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Passengers will have free Wi-Fi to text with on Delta flights

Starting this Sunday, Delta flights on all of its larger planes will offer a free texting service through its Wi-Fi system Gogo.

The service will be available on any Delta plane that has more than two cabins which leaves out any of its smaller 50 seater aircraft, usually used for regional flights. Currently, about 90% of Delta planes have Wi-Fi. Passengers on the aircraft can log into its in-flight Gogo Wi-Fi system and have the option of paying for the full Wi-Fi service, where they will have full internet access even to streaming sites such as YouTube, or opt to just have the more limited free Wi-Fi; that allows access to certain chat programs such as WhatsApp, Apple iMessage, and Facebook Messenger.

Apparently, Delta has the fastest in-flight internet amongst airlines, it has managed to achieve this by utilizing a high-speed connection system called 2ku, which is satellite-based and is the reason why the in-flight Wi-Fi now has enough bandwidth that passengers are able to stream video from the likes of YouTube.

Air Alaska was the first to offer free in-flight texting back in January but Delta is the first US global carrier to offer the service. When asked whether the company might expand this so that passengers might be able to make in-flight calls, the CEO Ed Bastian said that it would not happen in his lifetime. This may be true as the motion to allow for passengers to make cellphone calls while in the air was quashed, at least in the USA, by the FCC chairman Ajit Pai back in April.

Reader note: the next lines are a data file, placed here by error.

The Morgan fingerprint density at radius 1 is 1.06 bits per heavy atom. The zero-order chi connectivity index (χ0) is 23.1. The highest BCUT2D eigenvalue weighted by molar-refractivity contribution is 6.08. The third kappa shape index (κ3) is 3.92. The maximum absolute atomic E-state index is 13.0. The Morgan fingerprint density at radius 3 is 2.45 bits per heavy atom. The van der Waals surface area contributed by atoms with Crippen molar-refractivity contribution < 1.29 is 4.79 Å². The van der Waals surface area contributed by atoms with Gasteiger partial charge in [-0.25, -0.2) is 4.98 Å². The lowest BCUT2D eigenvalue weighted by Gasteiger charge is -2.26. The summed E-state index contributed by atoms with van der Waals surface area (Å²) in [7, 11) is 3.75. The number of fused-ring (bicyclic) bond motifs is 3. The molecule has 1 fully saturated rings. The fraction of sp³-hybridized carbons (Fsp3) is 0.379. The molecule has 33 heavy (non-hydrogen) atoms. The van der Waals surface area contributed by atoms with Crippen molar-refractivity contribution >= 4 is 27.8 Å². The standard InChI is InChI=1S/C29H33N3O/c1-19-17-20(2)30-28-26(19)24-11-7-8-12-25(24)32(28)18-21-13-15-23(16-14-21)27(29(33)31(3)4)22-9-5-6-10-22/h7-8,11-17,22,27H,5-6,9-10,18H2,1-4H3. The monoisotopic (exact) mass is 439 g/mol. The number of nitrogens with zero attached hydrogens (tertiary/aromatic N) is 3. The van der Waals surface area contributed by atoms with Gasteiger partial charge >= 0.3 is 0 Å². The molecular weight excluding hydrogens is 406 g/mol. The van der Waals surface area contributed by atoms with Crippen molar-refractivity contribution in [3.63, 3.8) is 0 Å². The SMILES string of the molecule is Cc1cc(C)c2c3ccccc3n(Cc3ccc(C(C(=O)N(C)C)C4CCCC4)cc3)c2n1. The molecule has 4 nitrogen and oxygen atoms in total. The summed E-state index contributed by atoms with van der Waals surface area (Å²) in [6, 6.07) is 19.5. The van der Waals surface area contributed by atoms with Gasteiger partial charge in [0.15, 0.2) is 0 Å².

There are already plans to start building a global network of satellites that will provide high-speed internet and the fact that aircraft passengers can now have reasonably fast internet while airborne does prove that internet provided by satellites, as opposed to vast lengths of cable connection, is a viable option for future internet connection.

In the highly competitive airline industry, once Delta's in-flight text system goes online, it will only be a matter of time before other major airlines will have to follow suit or come up with something better. Being able to continue messaging people while flying will definitely be useful in many instances, but this might be the end of one of the last bastions of solitude, now it might not be a good enough excuse that you didn't reply to someone because you were flying.

Source: CNN |Image via BYU

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